The video is completely unrelated to this article, just something I found recently that I’ve been enjoying quite a bit.
As to what’s happening this lovely spring day, well, quite a bit.
On the political front, Denis Coderre (who’s starting to remind me of those god awful reality shows that waste twenty minutes building the suspense and then cut to commercial without revealing anything with his ‘will he/won’t he’ pre-campaigning) has once again left us desperately wanting more with his announcement he’ll make an announcement on the 16th of May regarding his political future.
I’m on the edge of my seat, really.
The CAQ has sent Bill 14 to its second reading, though with a laundry list of generally sensible amendments the PQ won’t like. If an election were held today there’s a 97% chance the QuÃ©bec Liberals under Philipe Couillard would win.
The foiled terrorism plot has taken yet another interesting turn in that the accused refuse counsel and at least one, the well-respected doctoral biotechnology researcher, has indicated he doesn’t fall under the jurisdiction of the criminal code of Canada because it’s not a holy book, but rather the fallible creation of mere mortals.
Where have I heard that argument before…
Is it possible this guy’s plain old insane? Is this an Islamofascist Kaczynski?
Back on track – there’s a movement afoot that proposes Meadowbrook Golf Club in Cote-St-Luc get turned into a rather large park (roughly twice the size of Parc Lafontaine). The West End could use a park of such size, the problem as I see it is that Meadowbrook finds itself somewhat wedged in between rail yards and industrial parks, chopped up by rail lines and positioned at the back end of Cote-St-Luc.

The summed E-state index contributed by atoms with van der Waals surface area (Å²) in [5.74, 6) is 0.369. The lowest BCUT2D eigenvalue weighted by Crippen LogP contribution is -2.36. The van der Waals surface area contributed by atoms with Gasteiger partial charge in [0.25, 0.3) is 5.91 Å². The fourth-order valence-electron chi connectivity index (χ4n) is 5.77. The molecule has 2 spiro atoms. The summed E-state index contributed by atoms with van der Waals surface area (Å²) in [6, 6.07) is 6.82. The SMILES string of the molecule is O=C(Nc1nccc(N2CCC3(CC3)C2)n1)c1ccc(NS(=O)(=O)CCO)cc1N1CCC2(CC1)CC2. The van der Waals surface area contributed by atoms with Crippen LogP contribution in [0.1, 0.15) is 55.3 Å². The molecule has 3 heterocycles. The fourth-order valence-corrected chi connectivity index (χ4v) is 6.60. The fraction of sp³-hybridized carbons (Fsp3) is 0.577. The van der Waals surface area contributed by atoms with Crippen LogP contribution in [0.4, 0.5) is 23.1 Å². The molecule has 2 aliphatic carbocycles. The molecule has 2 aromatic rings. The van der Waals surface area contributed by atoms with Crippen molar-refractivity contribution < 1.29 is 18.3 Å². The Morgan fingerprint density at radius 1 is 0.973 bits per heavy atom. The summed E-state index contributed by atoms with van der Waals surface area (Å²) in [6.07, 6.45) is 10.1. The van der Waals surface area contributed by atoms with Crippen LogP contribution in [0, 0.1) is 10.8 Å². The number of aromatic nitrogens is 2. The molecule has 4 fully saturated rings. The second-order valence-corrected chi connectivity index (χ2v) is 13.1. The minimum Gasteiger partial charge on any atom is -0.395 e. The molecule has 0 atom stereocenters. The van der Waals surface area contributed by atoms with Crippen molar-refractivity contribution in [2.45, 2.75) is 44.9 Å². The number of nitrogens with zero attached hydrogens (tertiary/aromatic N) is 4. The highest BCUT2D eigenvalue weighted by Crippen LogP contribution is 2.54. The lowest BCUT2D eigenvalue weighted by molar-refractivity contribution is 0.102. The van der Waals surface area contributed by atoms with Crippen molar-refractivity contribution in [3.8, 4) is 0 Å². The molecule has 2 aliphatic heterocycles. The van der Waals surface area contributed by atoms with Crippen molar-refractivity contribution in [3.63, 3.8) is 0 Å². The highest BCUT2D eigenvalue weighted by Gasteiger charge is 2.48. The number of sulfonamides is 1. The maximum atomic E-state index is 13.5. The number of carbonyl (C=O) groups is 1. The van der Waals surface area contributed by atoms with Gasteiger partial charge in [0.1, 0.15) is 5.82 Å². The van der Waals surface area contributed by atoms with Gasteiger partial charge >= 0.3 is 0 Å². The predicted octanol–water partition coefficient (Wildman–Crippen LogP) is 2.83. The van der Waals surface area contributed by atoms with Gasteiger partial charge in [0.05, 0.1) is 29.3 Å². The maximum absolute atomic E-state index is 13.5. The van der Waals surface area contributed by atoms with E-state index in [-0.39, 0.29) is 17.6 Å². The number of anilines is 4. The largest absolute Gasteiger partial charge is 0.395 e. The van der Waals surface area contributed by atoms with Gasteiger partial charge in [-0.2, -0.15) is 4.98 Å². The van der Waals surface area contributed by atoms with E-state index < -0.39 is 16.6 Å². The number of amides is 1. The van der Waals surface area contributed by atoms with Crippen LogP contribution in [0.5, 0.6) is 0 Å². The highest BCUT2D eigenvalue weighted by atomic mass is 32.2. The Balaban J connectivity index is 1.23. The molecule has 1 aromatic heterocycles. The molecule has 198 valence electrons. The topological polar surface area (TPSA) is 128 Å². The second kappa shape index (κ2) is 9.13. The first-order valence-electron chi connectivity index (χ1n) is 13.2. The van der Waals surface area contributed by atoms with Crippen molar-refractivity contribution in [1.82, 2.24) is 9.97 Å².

I’m always in favour of more parks, but this one’s a bit tricky. For one the proprietor, Groupe Pacific, would rather build, what else, a condo development, something the City already rejected part of the plan that spilled over the Cote-St-Luc border.
And while this particular area, from a bird’s eye perspective, sits in a desert of open, accessible green space, it’s completely inaccessible to Lachine. Incidentally, the City of Montreal rejected condo development on infrastructure grounds. Meadowbrook could be a great park, but it’s location is too severely detached from the people who live around it.
On the list of potential could-bes, a plan to revitalize the MarchÃ© St-Jacques as, well, a public market, something we could use far more of, but that’s a subject for another day. Apparently the Qataris have made a compelling case to move ICAO from Montreal to Doha, part of a broad plan by the kingdom to recast itself as a major centre of world affairs. Reaction from the Fed and PQ were surprisingly swift and unanimous, both are obviously committed to keeping things as they area.
And finally, though there’s still a lot of talk about possibly building tram lines in Montreal, still no action, just calls for more studies, themselves costing tens of millions of dollars. Today’s transit news started with open discussions about what could be and closed with a reminder billion-dollar projects such as these will take forever to complete and will require provincial and federal financing (and neither are terribly interested, the province having already stated no way until 2018, five years from now). Somehow, despite requiring more study, initial cost estimates are $1 billion.
Just for context, the first 20 stations of the original MÃ©tro system were completed in four and half years at an adjusted cost of $1.5 billion.
Installing a surface tram – no tunnels, no stations – is supposed to cost just as much?
Are these figures pre-Charbonneau or post-Charbonneau estimates?
That’s what I’d like to know.